String Trio in G, Op.9/1
Ballade in F minor, Op.52
Scherzo in C sharp minor, Op.39
Piano Quartet No.1 in G minor, Op.25
Viviane Hagner (violin), Lawrence Power (viola) & Christian Poltéra (cello)
Khatia Buniatishvili (piano)
Reviewed by: Colin Anderson
Reviewed: 4 May, 2012
Venue: Southbank Centre, London – Queen Elizabeth Hall
The Borletti-Buitoni Trust’s tenth anniversary is a year away, when Southbank Centre will host a weekend of events (17 to 19 May 2013). This International Chamber Music recital set the celebrations rolling for the B-B Trust and its support of young musicians. We first off all gathered for a short film, a well-made confection of compliments to BBT by the musicians benefitting from its encouragement. Then Mitsuko Uchida, a BBT supporter and of those talented musicians climbing the international ladder, chatted with Marshall Marcus. She was in candid form, sharing with us the advice she gives to performers, and it all made for sensible counselling.
The main concert began with Beethoven, music teeming with invention and personality, and which found the string-players as a balanced, interactive team, Viviane Hagner perhaps lacking in tone, although not wanting in virtuosity, Lawrence Power producing rich glow from his viola, and Christian Poltéra offering foundation and character. Beethoven’s string trios tend to be neglected, so it was good to catch one of them, and listening in virtual darkness aided concentration.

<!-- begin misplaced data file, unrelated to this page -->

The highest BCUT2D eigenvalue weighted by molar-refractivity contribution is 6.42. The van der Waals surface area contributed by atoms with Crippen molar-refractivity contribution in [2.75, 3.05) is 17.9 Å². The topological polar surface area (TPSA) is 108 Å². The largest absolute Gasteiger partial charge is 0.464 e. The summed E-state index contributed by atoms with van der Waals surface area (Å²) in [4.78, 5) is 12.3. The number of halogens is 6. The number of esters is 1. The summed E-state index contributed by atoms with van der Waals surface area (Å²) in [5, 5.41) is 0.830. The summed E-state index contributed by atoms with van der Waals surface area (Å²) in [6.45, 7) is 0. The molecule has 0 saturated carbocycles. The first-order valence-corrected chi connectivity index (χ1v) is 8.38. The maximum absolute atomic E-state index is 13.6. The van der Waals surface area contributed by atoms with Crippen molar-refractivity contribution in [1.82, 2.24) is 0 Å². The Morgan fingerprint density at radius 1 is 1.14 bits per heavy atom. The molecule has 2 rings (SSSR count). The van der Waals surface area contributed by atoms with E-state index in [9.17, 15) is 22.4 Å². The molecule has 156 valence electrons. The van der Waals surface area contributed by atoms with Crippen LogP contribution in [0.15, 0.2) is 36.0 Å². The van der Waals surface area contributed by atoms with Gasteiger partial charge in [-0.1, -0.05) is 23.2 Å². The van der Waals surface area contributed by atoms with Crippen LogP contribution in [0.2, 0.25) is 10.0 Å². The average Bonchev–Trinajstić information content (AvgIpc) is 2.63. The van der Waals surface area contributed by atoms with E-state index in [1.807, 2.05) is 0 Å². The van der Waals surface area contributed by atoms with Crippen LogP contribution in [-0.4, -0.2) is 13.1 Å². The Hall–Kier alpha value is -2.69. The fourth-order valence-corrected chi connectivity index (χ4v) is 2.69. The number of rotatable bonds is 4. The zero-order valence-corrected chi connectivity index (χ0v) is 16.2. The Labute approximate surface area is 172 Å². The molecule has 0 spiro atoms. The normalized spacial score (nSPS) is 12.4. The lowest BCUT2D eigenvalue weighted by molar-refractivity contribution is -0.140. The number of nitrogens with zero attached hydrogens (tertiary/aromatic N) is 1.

Petite and demure she may seem but Khatia Buniatishvili is a tigress once she gets behind the wheel of a piano! Her Chopin could never be called dull for it vibrates with outgoing communication. Yet, for all the poise and intimacy that she conjures, when the red mist descends she really goes for it and can become overbearing in projection and technically messy; the Scherzo was often raced through. Both the pieces she played suffered from sometimes wantonly going for the jugular. Khatia Buniatishvili has been compared to Martha Argerich (understandably), but she may be closer to the late, great Alexis Weissenberg.
These four artists then came together to give us expansive Brahms, Buniatishvili relatively restrained if chomping at the bit at times. Nevertheless it was a vibrant and dynamic account, if short on really quiet pianissimos, and sadly interrupted (as the Beethoven has been) by irritating clapping between movements. The musicians had the work as a whole in view, though, if not quite the finale, which opened with too fast a tempo (rapacious), which left nothing for the finishing post; otherwise, with Power’s viola continuing to shine, Poltéra offering demonstrative pizzicatos, Hagner finding more allure, and Buniatishvili a mix of support and flamboyance, this performance was always active.
We weren’t done, for there followed an informal gig in the QEH’s Front Room. The seven-strong Aronowitz Ensemble (flexible in personnel needed, from one upwards, in fact) gave us some prime entertainment, amiably introduced by the group’s pianist Tom Poster. Richard Strauss’s song, Morgen!, made an enchanting opener, in a fine arrangement. There followed contrasts by Dvořák (from his Piano Quintet and two selections from his string-quartet Cypresses), some moody Piazzolla, the obsessive Scherzo of Shostakovich’s Piano Quintet, and ending with some Weill and Gershwin. Standing out, though, was Samuel Barber’s song, Sure on this Shining Night, which proved quite exquisite in this admirable transcription. All in all, this was a classy 50 minutes’ worth from this inspiring and versatile crew of very talented musicians.